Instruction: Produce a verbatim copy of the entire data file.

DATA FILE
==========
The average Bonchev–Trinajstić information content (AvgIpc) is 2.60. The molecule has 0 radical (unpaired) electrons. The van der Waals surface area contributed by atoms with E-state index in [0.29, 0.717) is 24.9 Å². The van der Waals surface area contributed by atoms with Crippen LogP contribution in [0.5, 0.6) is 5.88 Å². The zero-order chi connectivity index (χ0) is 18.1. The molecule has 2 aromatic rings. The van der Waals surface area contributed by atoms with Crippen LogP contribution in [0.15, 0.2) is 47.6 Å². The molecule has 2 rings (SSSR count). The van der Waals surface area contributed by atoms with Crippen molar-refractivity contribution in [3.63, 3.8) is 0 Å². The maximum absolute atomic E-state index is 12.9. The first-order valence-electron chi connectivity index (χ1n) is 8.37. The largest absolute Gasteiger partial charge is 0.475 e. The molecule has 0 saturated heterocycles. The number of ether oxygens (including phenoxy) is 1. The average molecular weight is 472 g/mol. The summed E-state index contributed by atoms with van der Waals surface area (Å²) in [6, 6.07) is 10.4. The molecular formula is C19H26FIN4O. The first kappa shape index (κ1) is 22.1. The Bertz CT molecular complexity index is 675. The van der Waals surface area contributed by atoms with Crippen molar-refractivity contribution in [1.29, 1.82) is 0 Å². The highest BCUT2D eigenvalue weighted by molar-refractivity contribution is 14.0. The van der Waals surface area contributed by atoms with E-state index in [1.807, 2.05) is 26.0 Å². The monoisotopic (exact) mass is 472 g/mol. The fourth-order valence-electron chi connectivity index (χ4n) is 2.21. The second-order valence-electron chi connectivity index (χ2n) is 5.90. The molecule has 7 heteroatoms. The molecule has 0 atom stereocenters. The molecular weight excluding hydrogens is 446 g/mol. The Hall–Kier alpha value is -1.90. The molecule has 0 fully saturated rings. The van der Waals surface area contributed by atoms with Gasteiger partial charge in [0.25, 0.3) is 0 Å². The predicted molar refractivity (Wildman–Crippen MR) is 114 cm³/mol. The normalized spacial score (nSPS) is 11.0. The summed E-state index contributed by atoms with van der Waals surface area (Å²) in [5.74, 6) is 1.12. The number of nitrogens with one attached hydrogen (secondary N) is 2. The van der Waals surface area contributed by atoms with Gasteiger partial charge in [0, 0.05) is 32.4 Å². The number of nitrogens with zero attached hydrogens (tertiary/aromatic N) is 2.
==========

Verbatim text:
The average Bonchev–Trinajstić information content (AvgIpc) is 2.60. The molecule has 0 radical (unpaired) electrons. The van der Waals surface area contributed by atoms with E-state index in [0.29, 0.717) is 24.9 Å². The van der Waals surface area contributed by atoms with Crippen LogP contribution in [0.5, 0.6) is 5.88 Å². The zero-order chi connectivity index (χ0) is 18.1. The molecule has 2 aromatic rings. The van der Waals surface area contributed by atoms with Crippen LogP contribution in [0.15, 0.2) is 47.6 Å². The molecule has 2 rings (SSSR count). The van der Waals surface area contributed by atoms with Crippen molar-refractivity contribution in [3.63, 3.8) is 0 Å². The maximum absolute atomic E-state index is 12.9. The first-order valence-electron chi connectivity index (χ1n) is 8.37. The largest absolute Gasteiger partial charge is 0.475 e. The molecule has 0 saturated heterocycles. The number of ether oxygens (including phenoxy) is 1. The average molecular weight is 472 g/mol. The summed E-state index contributed by atoms with van der Waals surface area (Å²) in [6, 6.07) is 10.4. The molecular formula is C19H26FIN4O. The first kappa shape index (κ1) is 22.1. The Bertz CT molecular complexity index is 675. The van der Waals surface area contributed by atoms with Crippen molar-refractivity contribution in [1.29, 1.82) is 0 Å². The highest BCUT2D eigenvalue weighted by molar-refractivity contribution is 14.0. The van der Waals surface area contributed by atoms with E-state index in [1.807, 2.05) is 26.0 Å². The monoisotopic (exact) mass is 472 g/mol. The fourth-order valence-electron chi connectivity index (χ4n) is 2.21. The second-order valence-electron chi connectivity index (χ2n) is 5.90. The molecule has 7 heteroatoms. The molecule has 0 atom stereocenters. The molecular weight excluding hydrogens is 446 g/mol. The Hall–Kier alpha value is -1.90. The molecule has 0 fully saturated rings. The van der Waals surface area contributed by atoms with Gasteiger partial charge in [0.25, 0.3) is 0 Å². The predicted molar refractivity (Wildman–Crippen MR) is 114 cm³/mol. The normalized spacial score (nSPS) is 11.0. The summed E-state index contributed by atoms with van der Waals surface area (Å²) in [5.74, 6) is 1.12. The number of nitrogens with one attached hydrogen (secondary N) is 2. The van der Waals surface area contributed by atoms with Gasteiger partial charge in [0, 0.05) is 32.4 Å². The number of nitrogens with zero attached hydrogens (tertiary/aromatic N) is 2.